Costa Rica Coffee: In search of the world’s best cup
Getting out of bed during the rainy season can be a challenge for some; cold grey mornings followed by an afternoon of downpours and deluges, one might find it puts a damper on their mood. On these such mornings, there are only two things that can peel back my cozy blanket and get my feet on the cold tile floor; my two-year-old yelling mommy from her crib and coffee. Coffee, just typing the word gives me warm, cozy feelings and causes my heart to palpitate.
I have been an avid coffee drinker for many years now and as a traveler it is a staple I’ve sampled in every country I have visited. Greece, Turkey, Italy, France, Spain, Morocco-I’ve tried them all and although each one possesses a distinct style and delectable flavor, the best coffee I have ever experienced, that’s right experienced, was here in Costa Rica.
A typical afternoon of torrential downpours in early September, I sit down in the Central Market of Ciudad Colon to meet with Leland Westie one of two proprietors of Taza Amarilla or The Yellow Cup.
The aforementioned best coffee has become iconic over the past 5 years for both it’s unique and subtly caramelized flavor and the yellow cup in which it is served, twice weekly at the Feria Verde in Aranjuez and Ciudad Colon. Patrons bustle about the market despite the inclement weather, as I settle down with my yellow mug to chat with Leland about the company’s inception, experiences, and future ambitions.
Five years back, a couple meets in Jackson Hole Wyoming, this chance encounter leads Leland to relocate to Costa Rica where he comes across a group of locals embarking on a project that is now known as the Feria Verde.
At first the concept was that of a farmer’s market where people could buy organic produce and goods, but Leland and his associates saw more potential, a meeting place for like-minded individuals to mingle and create a community; and what better way to stimulate social interaction than with caffeine?
Reports indicate that as early as the 15th century, coffee drinking began as a trend in the Sufi shrines allowing the monks to stay awake during religious observances. Coffee, exploded exponentially in popularity making it’s way from the Mid-East to Europe, becoming one of the most valuable exports for developing countries.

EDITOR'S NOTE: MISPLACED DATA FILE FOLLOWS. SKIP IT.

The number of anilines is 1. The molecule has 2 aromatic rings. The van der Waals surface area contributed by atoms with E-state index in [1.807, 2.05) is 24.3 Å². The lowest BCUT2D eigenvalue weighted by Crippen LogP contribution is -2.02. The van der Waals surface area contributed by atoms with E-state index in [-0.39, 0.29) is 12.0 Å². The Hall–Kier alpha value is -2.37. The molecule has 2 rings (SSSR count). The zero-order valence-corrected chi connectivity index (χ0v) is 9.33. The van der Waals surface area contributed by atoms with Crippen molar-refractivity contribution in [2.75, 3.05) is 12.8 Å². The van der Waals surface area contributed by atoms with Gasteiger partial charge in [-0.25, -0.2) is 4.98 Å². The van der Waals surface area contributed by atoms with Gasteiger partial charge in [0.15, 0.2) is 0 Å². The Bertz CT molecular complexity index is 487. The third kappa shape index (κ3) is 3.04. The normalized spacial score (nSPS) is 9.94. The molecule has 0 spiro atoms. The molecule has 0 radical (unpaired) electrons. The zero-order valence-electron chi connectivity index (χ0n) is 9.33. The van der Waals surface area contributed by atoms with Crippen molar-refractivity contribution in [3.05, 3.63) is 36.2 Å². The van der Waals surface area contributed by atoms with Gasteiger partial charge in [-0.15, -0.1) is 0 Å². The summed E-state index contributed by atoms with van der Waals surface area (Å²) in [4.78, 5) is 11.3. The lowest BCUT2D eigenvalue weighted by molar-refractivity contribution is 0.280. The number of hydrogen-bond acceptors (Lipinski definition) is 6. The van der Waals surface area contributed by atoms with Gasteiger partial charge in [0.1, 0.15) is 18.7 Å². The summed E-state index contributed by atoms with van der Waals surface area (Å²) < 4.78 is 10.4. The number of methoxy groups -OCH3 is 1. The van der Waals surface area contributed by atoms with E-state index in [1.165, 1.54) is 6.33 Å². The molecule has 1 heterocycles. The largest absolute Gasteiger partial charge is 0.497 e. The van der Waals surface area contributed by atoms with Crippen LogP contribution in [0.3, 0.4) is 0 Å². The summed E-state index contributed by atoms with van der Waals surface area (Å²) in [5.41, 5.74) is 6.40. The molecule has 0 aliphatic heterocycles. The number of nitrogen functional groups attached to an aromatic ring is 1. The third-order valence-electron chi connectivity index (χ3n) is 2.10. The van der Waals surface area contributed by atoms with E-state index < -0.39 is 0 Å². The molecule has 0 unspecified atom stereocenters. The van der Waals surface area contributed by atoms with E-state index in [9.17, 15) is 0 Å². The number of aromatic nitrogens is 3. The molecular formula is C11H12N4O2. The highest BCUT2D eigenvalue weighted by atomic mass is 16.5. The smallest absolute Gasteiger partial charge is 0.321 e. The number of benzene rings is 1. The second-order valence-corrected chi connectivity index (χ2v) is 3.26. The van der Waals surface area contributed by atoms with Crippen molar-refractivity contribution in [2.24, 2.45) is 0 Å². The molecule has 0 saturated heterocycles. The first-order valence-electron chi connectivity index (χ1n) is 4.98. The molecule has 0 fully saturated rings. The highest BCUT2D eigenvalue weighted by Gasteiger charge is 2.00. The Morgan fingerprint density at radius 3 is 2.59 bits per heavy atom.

Since 1779, coffee has played a vital role in the development and expansion of Costa Rica. Introduced by Ethiopia, Costa Rica’s climate and soil were choice for the growth of coffee and development of plantations. Coffee soon became Costa Rica’s number one export and maintained it’s position for many years to come, with the Costa Rican coffee bean considered as one of the best in the world.
Thus, making the production of coffee both a rich pastime and crucial future resource for Costa Rica’s GDP. The money generated by this industry has gone into constructing cultural epicenters such as The National Theater and allowed the country to modernize rapidly in a critical moment of development.
Coffee still reigns supreme, as one of the top three exports for Costa Rica who are also leaders in the organic movement, helping provide part of the 75% of organic coffee produced in Latin America.
Leland, himself, buys all his beans from local organic plantations in nearby areas like Turrialba, Zarcero, Tarrazú, and Heredia he feels, “The specific demographics of Costa Rica are also what make Taza Amarilla a really fun project, I believe it’s one of the few places in the world with the opportunity to create an organic specialty grade coffee while maintaining a low carbon footprint. ”
Throughout history, coffee has been one of the more social imbibes, save for alcohol and tea, which has allowed people to gather round for hours on end discussing a myriad of topics from art to religion to politics.